MS: I do think that there are certainly emerging scholars doing amazing things. I think they're co-writing within marginalized populations, honoring indigenous knowledge, doing things that are community-engaged scholarship. It is a really powerful wave. But I see the cross-cutting force which is the tremendous precarity of academic jobs, and this is not just in this moment, the 2020 job market. But there is a tyranny of the ranking system, the A and B journals, the quest to get mainstream “pubs” out, to have three things published before you get on the job market, that I think mitigates against some of the people doing the really risky work getting their work published. And I see too many of the really, really dynamic provocative scholars, who are pushing the needle, choosing to leave academia, and that is going to be not just “brain drain” but, like, a “passion drain” for the Academy.


BH: And I think there are still pockets. There are still places where it's really difficult to do the kind of work that we do. Last week, I had a Skype conversation with a young PhD student at a well-respected business school. He is a gay man and he wants to study LGBT topics in organizations, and he is being told by his faculty not to. Yeah, so, I was really happy that he reached out to me, and I gave some names of other people to reach out to, including people in his own school. So, it's still not easy. It's still not easy for people in many places.


MS: Yeah, I'm glad to hear that. When Debra and I were working on the draft of the tempered radicalism paper, we were calling it the “feminist executive” paper: can you be a feminist and do things differently inside organizations, and we were cautioned over and over again, to take the “F word” out. So, there's no feminism in the title. We did listen to that strategically, to get the ideas out. But, I mean, I'm sad to hear that, 35 years later, people are being told to deny those parts of their self and their commitment, to follow the path.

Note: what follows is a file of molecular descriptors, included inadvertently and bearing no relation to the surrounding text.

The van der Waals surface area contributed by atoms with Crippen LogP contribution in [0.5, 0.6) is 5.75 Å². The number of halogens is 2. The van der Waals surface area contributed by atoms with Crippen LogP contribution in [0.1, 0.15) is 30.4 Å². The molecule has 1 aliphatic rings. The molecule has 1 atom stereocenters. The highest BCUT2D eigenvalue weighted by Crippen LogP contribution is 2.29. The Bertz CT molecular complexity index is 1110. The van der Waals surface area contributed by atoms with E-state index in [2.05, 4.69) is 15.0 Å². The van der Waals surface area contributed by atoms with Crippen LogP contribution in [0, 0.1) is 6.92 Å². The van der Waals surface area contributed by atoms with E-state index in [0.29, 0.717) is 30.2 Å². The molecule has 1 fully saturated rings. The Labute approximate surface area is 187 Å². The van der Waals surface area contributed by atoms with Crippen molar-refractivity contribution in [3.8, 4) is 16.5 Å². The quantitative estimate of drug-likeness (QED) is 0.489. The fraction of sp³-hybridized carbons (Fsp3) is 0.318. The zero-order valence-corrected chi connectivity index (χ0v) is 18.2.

DC: I certainly wouldn't want to dismiss research agendas having to do with any type of marginality based on social identity. At the same time, you know, I'm inspired by some of the directions that Dev Jennings and Andy Hoffman have suggested in terms of the Anthropocene, and that the institutional makeup of the globe is so ill-equipped to deal with the disruption and the displacement that will arise inevitably. So, you have a foreseeable trajectory of inequality, mechanisms of deeper marginalization and misery, and the need to try to address those with a failing institutional fabric, in many ways. And, so, I think that their suggesting that this is the kind of moral imperative for organizational scholars is correct, that we need to be better at helping the world deal with this kind of displacement and suffering.


SM: All great points. Just out of curiosity, a point that Bryant mentioned made me think – if junior scholars reach out to you to work on any of these topics that you have worked on what would your answer be? And would you mentor them?


MS: Yes, they do reach out. We love them. We review papers, we are Associate Editors, we try to take a really developmental approach. We are committee members, we put people in symposia and PDWs, all the things that we can think of to encourage them. And, sometimes when you're feeling like a lone person somewhere, to know that there is that community out there that has got your back, I think that's important. And I hope you'll put in an exclamation point in bold in this interview and it's printed that we are here, and we have got you!


BH: Yeah, yeah, yeah.


GO: Yeah. Tons of people have helped us. It would not be proper for us not to contribute, given how much other people have helped us.


MS: Actually, the first dissertation I chaired did have the “F word” (feminist) in it. Bravo. So, that was a step forward, and my duty was really to say, come at this mindfully, here is the choice, I'm for it. Know what will follow, and I think that's where we stand. So, we may mentor students who choose to temper, quantify, find different theory hooks or coverage for what they are doing, and that's a strategy we can support as well. It's not like we only support one approach. We support people in the multiple ways that they try to think about navigating this career, and I know we all do and will continue to.


SM: That's great. Thank you all so very much for all of your answers, comments and insight. I'm very grateful for being here today and listening to you. Great pleasure meeting you all for the first time. Thank you again.


GO: Very nice to meet you, Sara.


BH: Nice to meet you. Thank you for hosting this reunion party.


MS: Yeah, thanks Sara. You were great. Great questions. Thank you very much, everyone.


SM: Thanks, bye everyone.